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Senior Finances

Five Retirement Investment Mistakes to Avoid in Your 50s

Many say that 50 is the new 40, which means those who want to retire in their 50s or shortly after should have plenty of time and energy to travel, volunteer, and work on deferred maintenance and projects around the house. But retiring from your 9-to-5 job only to realize that you don’t have the financial reserves to leave the workforce for good can be a major blow to your plans and expose some unforeseen retirement investment mistakes.

So what should you do?

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Read on for five huge mistakes that can sideline your plans when you’re heading down the home stretch toward retirement and be sure to avoid them!

retirement loans

#1: Borrowing From Yourself

There are a limited number of situations in which taking out a 401(k) loan may be your best option. But the power of compound earnings means that borrowing from your retirement funds in your 40s and 50s leaves you far less time to recover from a loss in gains. And if you’re laid off while you have an active 401(k) loan, you could be required to repay these funds immediately or face some hefty penalties, interest, and taxes.

Suspending your retirement contributions or borrowing from your retirement accounts may help you weather a bump in the road, but often at the expense of your long-term financial security. Consider your retirement accounts an option of last resort when it comes to drumming up money for an unexpected expense.

#2: Underestimating Your Expenses

Many online retirement calculators will calculate the amount of money you’ll need in retirement as a proportion of your pre-retirement annual income. While this can provide you with a ballpark retirement figure based on your current earnings, it’s not always an accurate picture of your actual retirement expenses.

If you’re planning to travel, pay for a child’s college education or first down payment, pay out-of-pocket for health insurance premiums, or remodel your home, your initial retirement expenses may match or even exceed your pre-retirement income. Sit down and make a five- and ten-year spending plan before you decide your current retirement balance is enough to fund your future plans.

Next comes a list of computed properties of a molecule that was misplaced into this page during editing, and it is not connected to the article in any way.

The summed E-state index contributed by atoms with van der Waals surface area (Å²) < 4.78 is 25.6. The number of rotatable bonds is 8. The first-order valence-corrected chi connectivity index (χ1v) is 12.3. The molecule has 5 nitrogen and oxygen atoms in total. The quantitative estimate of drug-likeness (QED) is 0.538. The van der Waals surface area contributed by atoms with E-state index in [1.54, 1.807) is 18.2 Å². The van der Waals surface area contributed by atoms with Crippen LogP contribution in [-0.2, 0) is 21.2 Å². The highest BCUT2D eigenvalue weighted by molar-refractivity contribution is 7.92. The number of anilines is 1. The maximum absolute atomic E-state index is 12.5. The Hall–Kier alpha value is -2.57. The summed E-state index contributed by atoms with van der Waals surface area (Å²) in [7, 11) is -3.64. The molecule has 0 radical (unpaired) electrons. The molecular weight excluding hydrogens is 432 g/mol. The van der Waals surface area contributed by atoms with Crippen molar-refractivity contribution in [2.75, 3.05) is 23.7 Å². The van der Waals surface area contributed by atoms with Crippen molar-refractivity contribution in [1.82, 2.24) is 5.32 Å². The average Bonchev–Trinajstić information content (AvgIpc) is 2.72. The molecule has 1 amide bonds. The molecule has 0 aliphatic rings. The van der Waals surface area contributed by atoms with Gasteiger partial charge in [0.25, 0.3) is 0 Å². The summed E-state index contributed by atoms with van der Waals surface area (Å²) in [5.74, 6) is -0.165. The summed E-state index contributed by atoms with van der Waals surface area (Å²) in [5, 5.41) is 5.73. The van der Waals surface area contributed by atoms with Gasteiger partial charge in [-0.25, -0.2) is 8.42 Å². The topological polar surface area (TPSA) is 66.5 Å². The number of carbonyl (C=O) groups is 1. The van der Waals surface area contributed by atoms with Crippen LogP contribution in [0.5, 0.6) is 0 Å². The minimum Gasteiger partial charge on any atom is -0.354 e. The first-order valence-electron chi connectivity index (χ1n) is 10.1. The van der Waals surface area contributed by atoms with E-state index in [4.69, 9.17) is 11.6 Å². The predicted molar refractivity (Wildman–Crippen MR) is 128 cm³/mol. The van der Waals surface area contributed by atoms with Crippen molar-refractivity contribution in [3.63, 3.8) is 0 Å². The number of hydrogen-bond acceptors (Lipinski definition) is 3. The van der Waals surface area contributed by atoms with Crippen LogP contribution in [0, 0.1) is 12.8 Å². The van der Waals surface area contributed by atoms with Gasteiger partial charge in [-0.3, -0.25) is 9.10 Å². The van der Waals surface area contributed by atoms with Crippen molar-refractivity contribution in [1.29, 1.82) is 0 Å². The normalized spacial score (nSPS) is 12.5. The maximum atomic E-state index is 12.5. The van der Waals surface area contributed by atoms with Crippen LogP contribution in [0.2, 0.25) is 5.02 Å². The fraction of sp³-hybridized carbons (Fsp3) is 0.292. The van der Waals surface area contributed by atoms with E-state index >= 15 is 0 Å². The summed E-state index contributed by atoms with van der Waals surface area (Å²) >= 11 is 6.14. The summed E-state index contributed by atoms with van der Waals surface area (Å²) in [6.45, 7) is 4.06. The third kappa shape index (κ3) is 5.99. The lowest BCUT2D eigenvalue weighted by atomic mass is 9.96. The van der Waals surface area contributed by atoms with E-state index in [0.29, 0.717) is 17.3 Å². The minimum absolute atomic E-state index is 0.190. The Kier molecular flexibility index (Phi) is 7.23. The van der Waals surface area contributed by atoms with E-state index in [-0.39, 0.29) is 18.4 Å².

retirement savings

#3: Being Too Conservative

In addition to calculating your retirement expenses as a percentage of your pre-retirement income, online calculators can assign an age-related investment mix that includes a large proportion of bonds or cash equivalents. These investments are designed to provide some income stability to offset the volatility of stock funds, but this stability can come at a steep cost.

When interest rates rise, bond yields tend to fall, so the corollary to the recent run of record-low interest rates means that bond funds are likely to see a major dip in the coming years. It may be worthwhile to review your asset allocation to make sure you’re best poised to take advantage of any future market gains, rather than plodding along at money-market interest rates.

#4: Not Having a Plan

Many retirement gurus emphasize the importance of retiring to something rather than from something. And even if you have a retirement spending plan, leaving the workforce without some idea of how you’ll spend your time can leave you spinning your wheels. Give some thought to how you’d like to spend your time before you put in your final two-week notice.

Retirement Investment Mistakes to Avoid

#5: Retiring Too Soon

Leaving the workforce too early can mean having to job-hunt at a time in your life you may not physically be able to handle working. Unfortunately, this is a common occurrence: A recent Fidelity study found that 55 percent of recent retirees were at risk of running out of money in their lifetimes.

By retiring during your highest-earning years, you could be leaving money on the table. Sticking it out for just a bit longer could not only bring you closer to receiving Social Security and Medicare but add tens or hundreds of thousands of dollars to your retirement coffers, providing you with a much greater measure of financial security.

Do you have any retirement investment mistakes or tips stories? Share them in the comments section!

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    Phil Town is the founder of Rule One Investing, a hedge fund manager, a two-time New York Times best-selling author, an ex-Grand Canyon river guide, and a former lieutenant in the U.S. Army Special Forces. He and his wife, Melissa, share a passion for horses, polo and eventing. Phil’s goal is to help you learn how to invest and achieve financial independence.

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